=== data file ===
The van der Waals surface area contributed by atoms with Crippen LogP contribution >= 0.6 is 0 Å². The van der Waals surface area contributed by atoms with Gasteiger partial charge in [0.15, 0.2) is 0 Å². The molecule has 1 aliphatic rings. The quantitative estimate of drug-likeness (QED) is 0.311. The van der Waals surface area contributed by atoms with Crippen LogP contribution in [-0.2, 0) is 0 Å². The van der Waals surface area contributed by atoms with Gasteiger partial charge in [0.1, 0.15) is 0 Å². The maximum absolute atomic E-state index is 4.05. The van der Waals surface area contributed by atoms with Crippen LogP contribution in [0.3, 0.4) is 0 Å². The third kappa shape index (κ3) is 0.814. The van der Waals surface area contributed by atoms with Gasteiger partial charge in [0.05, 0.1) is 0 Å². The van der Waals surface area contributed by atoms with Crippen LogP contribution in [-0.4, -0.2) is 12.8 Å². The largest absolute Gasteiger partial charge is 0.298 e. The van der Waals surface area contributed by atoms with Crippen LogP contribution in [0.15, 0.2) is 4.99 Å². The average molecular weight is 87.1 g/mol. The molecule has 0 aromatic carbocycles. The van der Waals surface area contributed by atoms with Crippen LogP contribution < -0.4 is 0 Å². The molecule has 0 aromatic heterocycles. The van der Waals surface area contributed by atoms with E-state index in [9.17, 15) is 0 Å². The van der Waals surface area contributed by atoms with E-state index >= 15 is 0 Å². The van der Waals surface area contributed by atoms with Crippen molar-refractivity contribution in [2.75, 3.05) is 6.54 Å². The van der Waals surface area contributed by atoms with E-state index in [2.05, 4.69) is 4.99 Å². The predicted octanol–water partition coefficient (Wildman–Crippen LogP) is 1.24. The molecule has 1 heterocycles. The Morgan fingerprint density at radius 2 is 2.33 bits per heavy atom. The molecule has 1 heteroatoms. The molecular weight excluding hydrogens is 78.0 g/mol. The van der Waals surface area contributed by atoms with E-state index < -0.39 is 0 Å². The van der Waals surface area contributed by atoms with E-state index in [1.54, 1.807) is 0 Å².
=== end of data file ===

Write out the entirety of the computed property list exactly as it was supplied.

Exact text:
The van der Waals surface area contributed by atoms with Crippen LogP contribution >= 0.6 is 0 Å². The van der Waals surface area contributed by atoms with Gasteiger partial charge in [0.15, 0.2) is 0 Å². The molecule has 1 aliphatic rings. The quantitative estimate of drug-likeness (QED) is 0.311. The van der Waals surface area contributed by atoms with Crippen LogP contribution in [-0.2, 0) is 0 Å². The van der Waals surface area contributed by atoms with Gasteiger partial charge in [0.1, 0.15) is 0 Å². The maximum absolute atomic E-state index is 4.05. The van der Waals surface area contributed by atoms with Crippen LogP contribution in [0.3, 0.4) is 0 Å². The third kappa shape index (κ3) is 0.814. The van der Waals surface area contributed by atoms with Gasteiger partial charge in [0.05, 0.1) is 0 Å². The van der Waals surface area contributed by atoms with Crippen LogP contribution in [-0.4, -0.2) is 12.8 Å². The largest absolute Gasteiger partial charge is 0.298 e. The van der Waals surface area contributed by atoms with Crippen LogP contribution in [0.15, 0.2) is 4.99 Å². The average molecular weight is 87.1 g/mol. The molecule has 0 aromatic carbocycles. The van der Waals surface area contributed by atoms with Crippen LogP contribution < -0.4 is 0 Å². The molecule has 0 aromatic heterocycles. The van der Waals surface area contributed by atoms with E-state index in [9.17, 15) is 0 Å². The van der Waals surface area contributed by atoms with E-state index >= 15 is 0 Å². The van der Waals surface area contributed by atoms with Crippen molar-refractivity contribution in [2.75, 3.05) is 6.54 Å². The van der Waals surface area contributed by atoms with E-state index in [2.05, 4.69) is 4.99 Å². The predicted octanol–water partition coefficient (Wildman–Crippen LogP) is 1.24. The molecule has 1 heterocycles. The Morgan fingerprint density at radius 2 is 2.33 bits per heavy atom. The molecule has 1 heteroatoms. The molecular weight excluding hydrogens is 78.0 g/mol. The van der Waals surface area contributed by atoms with E-state index < -0.39 is 0 Å². The van der Waals surface area contributed by atoms with E-state index in [1.54, 1.807) is 0 Å².